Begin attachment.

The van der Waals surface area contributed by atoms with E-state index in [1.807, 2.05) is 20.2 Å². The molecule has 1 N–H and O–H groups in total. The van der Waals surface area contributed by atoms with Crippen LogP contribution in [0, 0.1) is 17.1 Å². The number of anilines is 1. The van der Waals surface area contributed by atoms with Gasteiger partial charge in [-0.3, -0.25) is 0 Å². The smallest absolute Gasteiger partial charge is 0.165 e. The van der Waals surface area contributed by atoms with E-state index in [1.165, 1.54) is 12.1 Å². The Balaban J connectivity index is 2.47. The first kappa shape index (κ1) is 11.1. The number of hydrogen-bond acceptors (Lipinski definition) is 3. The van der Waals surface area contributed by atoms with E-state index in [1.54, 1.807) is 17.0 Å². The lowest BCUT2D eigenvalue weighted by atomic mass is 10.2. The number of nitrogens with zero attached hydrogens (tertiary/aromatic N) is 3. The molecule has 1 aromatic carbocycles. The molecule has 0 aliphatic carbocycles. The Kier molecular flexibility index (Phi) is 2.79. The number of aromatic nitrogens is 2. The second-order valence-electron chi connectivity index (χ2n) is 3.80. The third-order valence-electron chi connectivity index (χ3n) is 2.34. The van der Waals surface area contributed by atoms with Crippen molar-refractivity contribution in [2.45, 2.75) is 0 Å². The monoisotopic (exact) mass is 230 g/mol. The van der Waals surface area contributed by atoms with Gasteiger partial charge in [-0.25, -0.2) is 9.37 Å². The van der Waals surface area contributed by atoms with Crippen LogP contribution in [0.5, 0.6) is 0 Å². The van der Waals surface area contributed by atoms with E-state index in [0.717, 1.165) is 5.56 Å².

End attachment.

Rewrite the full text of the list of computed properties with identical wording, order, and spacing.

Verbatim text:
The van der Waals surface area contributed by atoms with E-state index in [1.807, 2.05) is 20.2 Å². The molecule has 1 N–H and O–H groups in total. The van der Waals surface area contributed by atoms with Crippen LogP contribution in [0, 0.1) is 17.1 Å². The number of anilines is 1. The van der Waals surface area contributed by atoms with Gasteiger partial charge in [-0.3, -0.25) is 0 Å². The smallest absolute Gasteiger partial charge is 0.165 e. The van der Waals surface area contributed by atoms with E-state index in [1.165, 1.54) is 12.1 Å². The Balaban J connectivity index is 2.47. The first kappa shape index (κ1) is 11.1. The number of hydrogen-bond acceptors (Lipinski definition) is 3. The van der Waals surface area contributed by atoms with E-state index in [1.54, 1.807) is 17.0 Å². The lowest BCUT2D eigenvalue weighted by atomic mass is 10.2. The number of nitrogens with zero attached hydrogens (tertiary/aromatic N) is 3. The molecule has 1 aromatic carbocycles. The molecule has 0 aliphatic carbocycles. The Kier molecular flexibility index (Phi) is 2.79. The number of aromatic nitrogens is 2. The second-order valence-electron chi connectivity index (χ2n) is 3.80. The third-order valence-electron chi connectivity index (χ3n) is 2.34. The van der Waals surface area contributed by atoms with Crippen molar-refractivity contribution in [2.45, 2.75) is 0 Å². The monoisotopic (exact) mass is 230 g/mol. The van der Waals surface area contributed by atoms with Gasteiger partial charge in [-0.25, -0.2) is 9.37 Å². The van der Waals surface area contributed by atoms with Crippen LogP contribution in [0.5, 0.6) is 0 Å². The van der Waals surface area contributed by atoms with E-state index in [0.717, 1.165) is 5.56 Å².